Monday, August 3, 2009: 1:30 PM
Grand Pavillion II, Hyatt
Impervious surfaces associated with exurban ‘sprawl’ alter ecosystem functioning, resulting in potentially dramatic changes in the provision of ecosystem services that support local well-being. Communities are faced with two future development alternatives, one that is highly desired by society at large (most people want to live in a big house in the suburbs) but with large impacts on water quality, and a more sustainable pattern of urban in-fill that leaves the rest of the watershed to exist in a more natural state, with attendant abilities to provide ES. Currently communities do not have a decision-support capability to assess tradeoffs of development and land use decisions in terms of water-related ecosystem services. Our objectives, therefore, were to (1) demonstrate the interconnection among landscape, human, and natural systems in an explicit and quantitative way, and (2) develop a user-friendly decision support system that enables even novice users to select various scenarios, change underlying assumptions, examine uncertainties, and make the best possible decisions based on holistic understanding. We have developed an integrated suite of spatial modeling tools that link economic driving factors to the number of new housing permits, and establish spatially explicit relationships between resultant new impervious surfaces and water quality.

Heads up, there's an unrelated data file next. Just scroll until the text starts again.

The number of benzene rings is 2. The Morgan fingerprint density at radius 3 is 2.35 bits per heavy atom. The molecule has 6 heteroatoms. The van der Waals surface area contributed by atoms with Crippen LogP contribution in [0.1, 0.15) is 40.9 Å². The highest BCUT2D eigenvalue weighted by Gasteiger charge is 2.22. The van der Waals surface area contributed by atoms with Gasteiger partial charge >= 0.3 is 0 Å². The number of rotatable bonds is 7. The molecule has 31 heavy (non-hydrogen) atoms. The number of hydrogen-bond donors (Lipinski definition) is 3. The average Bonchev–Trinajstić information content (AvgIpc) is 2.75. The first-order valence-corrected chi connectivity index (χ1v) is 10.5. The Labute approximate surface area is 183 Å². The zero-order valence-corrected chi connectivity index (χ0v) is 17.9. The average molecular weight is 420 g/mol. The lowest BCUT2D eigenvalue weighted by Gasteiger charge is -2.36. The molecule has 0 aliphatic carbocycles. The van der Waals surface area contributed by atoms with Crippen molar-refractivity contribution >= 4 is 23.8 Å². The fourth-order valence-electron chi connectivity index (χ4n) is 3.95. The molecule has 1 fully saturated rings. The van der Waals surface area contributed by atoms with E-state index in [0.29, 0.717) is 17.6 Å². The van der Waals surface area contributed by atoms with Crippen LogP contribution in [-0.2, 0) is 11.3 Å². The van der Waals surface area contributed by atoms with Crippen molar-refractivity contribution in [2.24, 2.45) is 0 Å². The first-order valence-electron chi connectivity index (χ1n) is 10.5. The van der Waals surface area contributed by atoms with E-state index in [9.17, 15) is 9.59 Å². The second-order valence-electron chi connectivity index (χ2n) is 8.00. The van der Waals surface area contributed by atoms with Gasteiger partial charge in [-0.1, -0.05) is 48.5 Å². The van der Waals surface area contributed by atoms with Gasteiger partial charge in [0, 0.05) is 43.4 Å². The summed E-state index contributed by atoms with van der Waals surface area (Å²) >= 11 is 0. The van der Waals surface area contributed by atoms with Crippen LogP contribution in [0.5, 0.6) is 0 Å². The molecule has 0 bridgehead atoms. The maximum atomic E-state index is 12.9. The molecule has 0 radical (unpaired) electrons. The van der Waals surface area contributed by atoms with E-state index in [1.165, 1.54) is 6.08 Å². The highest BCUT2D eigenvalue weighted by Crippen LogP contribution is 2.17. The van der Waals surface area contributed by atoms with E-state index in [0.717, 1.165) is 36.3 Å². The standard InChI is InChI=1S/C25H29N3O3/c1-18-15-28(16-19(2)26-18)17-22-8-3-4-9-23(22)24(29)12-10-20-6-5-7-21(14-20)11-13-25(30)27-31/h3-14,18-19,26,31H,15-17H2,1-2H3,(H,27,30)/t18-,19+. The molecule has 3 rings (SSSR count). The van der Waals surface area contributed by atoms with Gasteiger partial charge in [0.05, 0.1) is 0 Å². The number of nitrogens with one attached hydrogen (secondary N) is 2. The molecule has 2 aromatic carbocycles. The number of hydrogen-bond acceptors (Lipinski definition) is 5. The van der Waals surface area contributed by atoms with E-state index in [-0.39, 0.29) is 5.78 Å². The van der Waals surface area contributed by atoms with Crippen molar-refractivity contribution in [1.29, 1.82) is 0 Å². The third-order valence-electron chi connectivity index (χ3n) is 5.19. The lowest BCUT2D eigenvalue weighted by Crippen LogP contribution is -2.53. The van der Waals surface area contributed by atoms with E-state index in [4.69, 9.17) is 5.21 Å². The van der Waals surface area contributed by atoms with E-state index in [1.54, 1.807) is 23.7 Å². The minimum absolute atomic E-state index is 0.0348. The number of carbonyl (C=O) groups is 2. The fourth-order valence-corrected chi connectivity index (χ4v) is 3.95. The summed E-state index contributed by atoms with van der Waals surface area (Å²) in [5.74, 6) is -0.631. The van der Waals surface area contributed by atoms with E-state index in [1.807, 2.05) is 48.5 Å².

Results/Conclusions To date we have tested the modeling framework in two New York State watersheds. The Wappinger Creek watershed in Dutchess County demonstrated a typical case of sprawl: (1) population increased by 20%; (2) the number of building permits strongly responded to economic growth variables (e.g., GDP); (3) observed and projected sprawl spread outward from urban centers to rural areas, showing a strong urban-rural gradient; and (4) the stream quality (e.g., chloride concentration and specific conductivity) showed clear temporal and spatial responses with increasing development. The Onondaga Creek watershed in Onondaga County displayed a typical case of sprawl without growth: (1) population was stagnant; (2) the pattern tended to be exurban, i.e. more individual units than housing developments; (3) annual building permits were correlated with increasing Federal aid and decreasing interest earnings; and (4) water quality does not follow a strict rural to urban gradient. Based on our findings, we used our assessment toolbox to project new impervious areas for the next ten years under various economic scenarios, and consequent changes in stream flow, water quality, stream biotic condition and sediment yield. The degree of impact was highly dependent on the economic scenario assumed (e.g., continued economic growth or economic downturn).